In 2004 I personally began lobbying an ever-changing parade of Attorneys- General in an effort to have these discriminatory provisions reformed. I directly lobbied eight of the nine who have held this position. I was unable to secure a meeting with our current Premier during his brief tenure as Attorney-General. Throughout those 14 years each and every Attorney-General found reasons to avoid dealing with these issues, issues that continue to seriously affect the lives of trans and gender diverse Tasmanians.

In the lead-up to the 2006 state election before Premier Hodgman had become Opposition Leader I made an anti-discrimination complaint against a Scottsdale pig farmer who had authorised a series of political advertisements claiming recognition of transgender and intersex people's rights would 'destroy Tasmanian families and society'. As the complaint process played out two important facts were uncovered: firstly, the pig farmer was acting as a front man for the Exclusive Brethren sect. Secondly, the half page advertisements had been designed at and forwarded to newspapers from Liberal Party headquarters. Eventually my complaint was upheld. Subsequently the pig farmer publicly apologised for his actions. The Liberal Party did not.

Shortly before the 2010 state election Premier Hodgman as Opposition Leader asked to meet with me. At that meeting he assured me his party would not be involved in attacks on trans and gender diverse Tasmanians during the election campaign. Further, he gave me an undertaking to do what he could to make life easier, fairer for us should he lead the Government. It has been eight years since that meeting and nothing has changed, Mr Premier.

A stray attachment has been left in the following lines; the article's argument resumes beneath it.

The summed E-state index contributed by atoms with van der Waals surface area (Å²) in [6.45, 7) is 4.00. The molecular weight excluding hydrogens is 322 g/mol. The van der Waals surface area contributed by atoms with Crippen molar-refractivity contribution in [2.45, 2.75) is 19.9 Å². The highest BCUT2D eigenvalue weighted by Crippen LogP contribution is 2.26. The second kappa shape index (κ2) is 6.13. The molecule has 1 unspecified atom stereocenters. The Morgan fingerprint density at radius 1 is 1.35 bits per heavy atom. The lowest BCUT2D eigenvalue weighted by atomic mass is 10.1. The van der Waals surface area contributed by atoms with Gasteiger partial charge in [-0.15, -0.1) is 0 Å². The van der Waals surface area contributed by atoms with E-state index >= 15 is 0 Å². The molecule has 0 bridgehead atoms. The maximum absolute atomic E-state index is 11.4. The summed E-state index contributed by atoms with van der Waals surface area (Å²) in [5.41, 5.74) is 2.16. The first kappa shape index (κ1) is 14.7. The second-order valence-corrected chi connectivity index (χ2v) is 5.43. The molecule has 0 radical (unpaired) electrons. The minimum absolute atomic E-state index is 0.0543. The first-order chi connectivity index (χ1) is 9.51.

Madam Speaker, how much time do I have left?

Madam SPEAKER - About one minute.

Ms O'CONNOR - Ms Delaney continues:

Of course I am pleased to see the forced divorce provision removed from the Births, Deaths and Marriages Act. In the interests of a fair and just Tasmania, this should have occurred years ago. Sadly, the Government is only doing so now because federal law requires it, and the reality is that this amendment will only directly affect the handful of married individuals whose marriages survive the transitioning process. For every other trans and gender-diverse Tasmanian, the important issue, the one most damaging to their prospects of leading a normal life, is what appears on their birth certificate.

The proposed amendments will make Tasmania a far fairer and more equitable place for its trans and gender-diverse communities without affecting the lives of other Tasmanians in any measurable way. They are supported by the extensive consultation and review process undertaken by the then anti- discrimination commissioner, Robin Banks, during 2015-16. They are also in line with international human rights development and already exist in other parts of the world and they do what Premier Hodgman undertook to do as opposition leader eight years ago.

Transforming Tasmania has met with Attorney-General, Elise Archer, on a number of occasions since May of this year. From the first meeting we have sought to engage positively with the Attorney-General to make these reforms work well. Months ago we provided her with draft amendments and offered to assist her agency with the process. It was only in September, after the Attorney-General refused to consider them, that Transforming Tasmania took the amendments to the Opposition and Greens parties. It had been our hope the Government would take these positive steps to really benefit trans and gender-diverse Tasmanians rather than doing no more than the bare minimum required by federal legislation.

I look forward to this debate on behalf of every transgender and intersex Tasmanian and their families.